9 artists that the music industry will never own

Jonathan Daniel/Getty Images Sport/Getty Images
Originally Published: 

It used to be that a musician would know they'd made it big when they were signed to a major label. Now, almost the opposite may be true. The major labels are struggling, and generally, they're about as clueless as the average SoundCloud amateur about how to hit on today's musical climate. Often, label deals come with their own set of hassles, including pressure to make formulaic commercial music, albums that are delayed forever and generally exploitative contracts. Just look at the contract between Sony Music and Spotify that leaked on Tuesday — the labels don't really have their artists' interests at heart. 

Thankfully, a whole new generation of the biggest names in music aren't standing for it anymore. Artists don't need labels to make vital, evocative music and establish successful careers. Here are some of the biggest names that have either started their own labels or gone entirely without.

1. Chance the Rapper

Mic/Getty Images

Chance the Rapper's breakout mixtape, Acid Raps, was so successful that even though he never released it for sale, a bootleg managed to chart on Billboard. In the whirlwind that followed, the 22-year-old Chicago rapper was approached by executives from across the industry, who all wanted his ink on their contract.

"I've met with every A&R, VP of A&R, president of the labels, CEOs. I know all these people," Chance the Rapper told Fader. He turned them all down, and he's loving his freedom. 

"I can do whatever I want," he said in an interview with Billboard. "I can do whatever videos I want, I can play whatever shows I want, I can release when I want, talk how I want, freely about any subject. I have a certain responsibility and I feel like conforming to the mixtape to mixtape to album rule would just defeat the whole purpose of not signing [with a major label]."

Instead, he's thrown in his lot with SoundCloud, as he announced in a tweet earlier this month.

He may use the service to release his upcoming album with Donnie Trumpet and the Social Experiment, to be entitled Surf. From what we've heard so far, it's going to bring some radical new sounds to hip-hop — the kind most major labels would never risk.

2. Joey Bada$$

Mic/Getty Images

"I think it's important to stay independent as an artist because – I mean, for me, it's always been my vision, it's always what I wanted to do and always what I've seen myself doing," Joey Bada$$ told Rolling Stone in July 2013. "My rollout was, 'I'm just going to do this shit from the ground up,  I'm going to start my own record label – I ain't going to sign to nobody ...' So that's what I'm working to, that's the goal I'm trying to achieve."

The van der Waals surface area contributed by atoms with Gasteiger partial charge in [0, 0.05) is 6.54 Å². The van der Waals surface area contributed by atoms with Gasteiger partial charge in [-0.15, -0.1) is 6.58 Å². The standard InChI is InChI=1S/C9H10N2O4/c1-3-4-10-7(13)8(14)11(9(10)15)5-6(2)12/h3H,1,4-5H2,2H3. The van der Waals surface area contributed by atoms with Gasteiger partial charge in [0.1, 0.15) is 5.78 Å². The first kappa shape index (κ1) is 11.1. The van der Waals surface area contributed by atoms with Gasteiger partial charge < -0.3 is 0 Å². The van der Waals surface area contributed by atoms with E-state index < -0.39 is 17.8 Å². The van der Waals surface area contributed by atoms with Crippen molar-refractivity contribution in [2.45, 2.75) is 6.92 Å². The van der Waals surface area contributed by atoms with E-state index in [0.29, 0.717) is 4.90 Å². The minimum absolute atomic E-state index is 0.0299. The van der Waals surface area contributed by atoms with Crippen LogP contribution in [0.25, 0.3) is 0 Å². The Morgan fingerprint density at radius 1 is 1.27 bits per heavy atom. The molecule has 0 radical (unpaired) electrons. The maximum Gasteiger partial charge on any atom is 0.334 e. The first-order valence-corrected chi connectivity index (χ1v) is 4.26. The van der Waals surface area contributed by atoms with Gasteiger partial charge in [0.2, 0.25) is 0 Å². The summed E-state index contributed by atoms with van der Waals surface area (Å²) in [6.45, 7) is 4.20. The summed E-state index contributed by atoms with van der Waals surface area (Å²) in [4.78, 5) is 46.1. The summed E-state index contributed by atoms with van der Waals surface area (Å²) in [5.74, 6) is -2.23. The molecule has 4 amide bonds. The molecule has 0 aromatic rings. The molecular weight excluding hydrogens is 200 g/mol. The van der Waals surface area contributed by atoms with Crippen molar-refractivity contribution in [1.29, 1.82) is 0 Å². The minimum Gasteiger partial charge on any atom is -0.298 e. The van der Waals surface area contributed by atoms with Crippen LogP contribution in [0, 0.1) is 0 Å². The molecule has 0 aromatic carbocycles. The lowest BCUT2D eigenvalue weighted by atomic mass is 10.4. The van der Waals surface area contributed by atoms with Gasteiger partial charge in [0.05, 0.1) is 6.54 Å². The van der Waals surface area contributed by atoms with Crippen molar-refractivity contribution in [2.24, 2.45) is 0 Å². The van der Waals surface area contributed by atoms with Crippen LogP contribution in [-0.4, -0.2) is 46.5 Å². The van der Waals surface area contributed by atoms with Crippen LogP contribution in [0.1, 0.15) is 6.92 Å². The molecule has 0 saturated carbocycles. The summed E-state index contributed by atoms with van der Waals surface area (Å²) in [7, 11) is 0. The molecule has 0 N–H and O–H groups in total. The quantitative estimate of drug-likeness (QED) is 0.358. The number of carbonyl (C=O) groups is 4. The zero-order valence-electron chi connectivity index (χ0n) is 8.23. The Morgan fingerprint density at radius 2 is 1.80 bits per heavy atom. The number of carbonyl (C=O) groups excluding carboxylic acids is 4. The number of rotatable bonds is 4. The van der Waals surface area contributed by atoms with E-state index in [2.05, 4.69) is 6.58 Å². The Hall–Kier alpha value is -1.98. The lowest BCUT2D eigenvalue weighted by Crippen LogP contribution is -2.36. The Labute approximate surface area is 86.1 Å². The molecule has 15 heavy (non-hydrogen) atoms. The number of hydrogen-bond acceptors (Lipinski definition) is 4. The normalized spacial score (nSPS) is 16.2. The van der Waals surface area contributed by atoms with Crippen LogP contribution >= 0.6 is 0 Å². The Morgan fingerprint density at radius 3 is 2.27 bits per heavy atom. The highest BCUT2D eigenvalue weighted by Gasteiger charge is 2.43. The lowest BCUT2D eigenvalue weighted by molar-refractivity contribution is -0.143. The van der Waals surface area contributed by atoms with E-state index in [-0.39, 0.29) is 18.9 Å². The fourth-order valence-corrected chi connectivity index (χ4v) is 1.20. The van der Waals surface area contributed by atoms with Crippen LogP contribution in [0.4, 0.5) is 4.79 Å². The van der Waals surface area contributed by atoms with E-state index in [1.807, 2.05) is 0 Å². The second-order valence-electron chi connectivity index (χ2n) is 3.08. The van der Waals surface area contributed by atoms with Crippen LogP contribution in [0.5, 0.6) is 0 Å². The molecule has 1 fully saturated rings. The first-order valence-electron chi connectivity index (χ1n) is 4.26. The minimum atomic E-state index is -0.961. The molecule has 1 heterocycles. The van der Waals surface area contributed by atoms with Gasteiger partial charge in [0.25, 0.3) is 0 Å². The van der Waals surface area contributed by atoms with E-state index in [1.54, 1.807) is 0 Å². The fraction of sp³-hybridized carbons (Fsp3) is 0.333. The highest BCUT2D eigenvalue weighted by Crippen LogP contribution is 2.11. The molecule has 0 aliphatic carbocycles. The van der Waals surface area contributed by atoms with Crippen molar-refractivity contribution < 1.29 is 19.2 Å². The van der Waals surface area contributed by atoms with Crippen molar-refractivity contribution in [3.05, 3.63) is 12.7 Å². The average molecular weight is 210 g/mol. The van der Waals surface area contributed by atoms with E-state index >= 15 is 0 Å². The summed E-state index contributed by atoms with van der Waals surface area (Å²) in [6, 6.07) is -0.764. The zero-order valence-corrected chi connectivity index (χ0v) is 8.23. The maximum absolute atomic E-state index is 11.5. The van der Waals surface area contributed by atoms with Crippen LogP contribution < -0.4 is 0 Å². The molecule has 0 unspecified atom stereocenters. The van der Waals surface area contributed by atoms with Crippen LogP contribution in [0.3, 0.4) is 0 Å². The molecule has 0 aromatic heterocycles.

It isn't for lack of opportunities. In 2013, on A$AP Rocky's "1 Train," he rapped, "Just got back to the block from a 6 o'clock with Jigga / And I'm thinkin' 'bout signin' to the Roc / But my niggas on the block still assigned to the rocks."

His fierce independence is paying off. His recent studio LP B4.DA.$$ (released with help from independent labels Cinematic Music Group and Relentless Records) beat out Lupe Fiasco's Tetsuo & Youth, released by the major label Atlantic, to debut in Billboard's top 5.

3. Zoë Keating

Mic/Getty Images

Cellist and composer Zoë Keating is an independent artist in every sense of the word. She owns her masters and publishing rights, and she actively blogs about her experiences making it on her own in music. Keating gained a lot of attention in January 2015 when she wrote about her issues with YouTube's Music Key, which allegedly tried to force her to sign an exploitative contract that would greatly limit her ability to release as she chooses.

"I want to decide what to do when," she wrote on her Tumblr in a piece that asked fans "What should I do about Youtube?" "That is a major reason why I decided in 2005 to self-publish rather than chase after a record deal. I am independent because I didn't want a bunch of men in suits deciding how I should release my music." 

In a footnote, she lists some of the absurd requests these "men in suits" have offered her over the year: "We need a sexy photo of you naked with your cello on top of you." No. No, you don't.

4. Jane Weaver


Jane Weaver's first experience as a musician was as a member of the indie group Kill Laura, signed to a Polydor imprint. The experience was a nightmare, as she recently detailed in a Guardian op-ed. She's ditched those digs and started her own label, Bird Records. Through it, she can be far more experimental musically. And she can provide other female musicians with opportunities to release music without having to put up with cutthroat label considerations.

"In many ways, it's easier to be an independent artist in 2015," Weaver wrote in the Guardian. "We can arm ourselves with knowledge about the way things work. We can put something on YouTube and it becomes popular. We can access a huge mixture of diverse music. There is a price, of course. It took me a while to finish The Silver Globe because of financial restrictions, but being independent allowed me to make that album, to experiment and to make it work."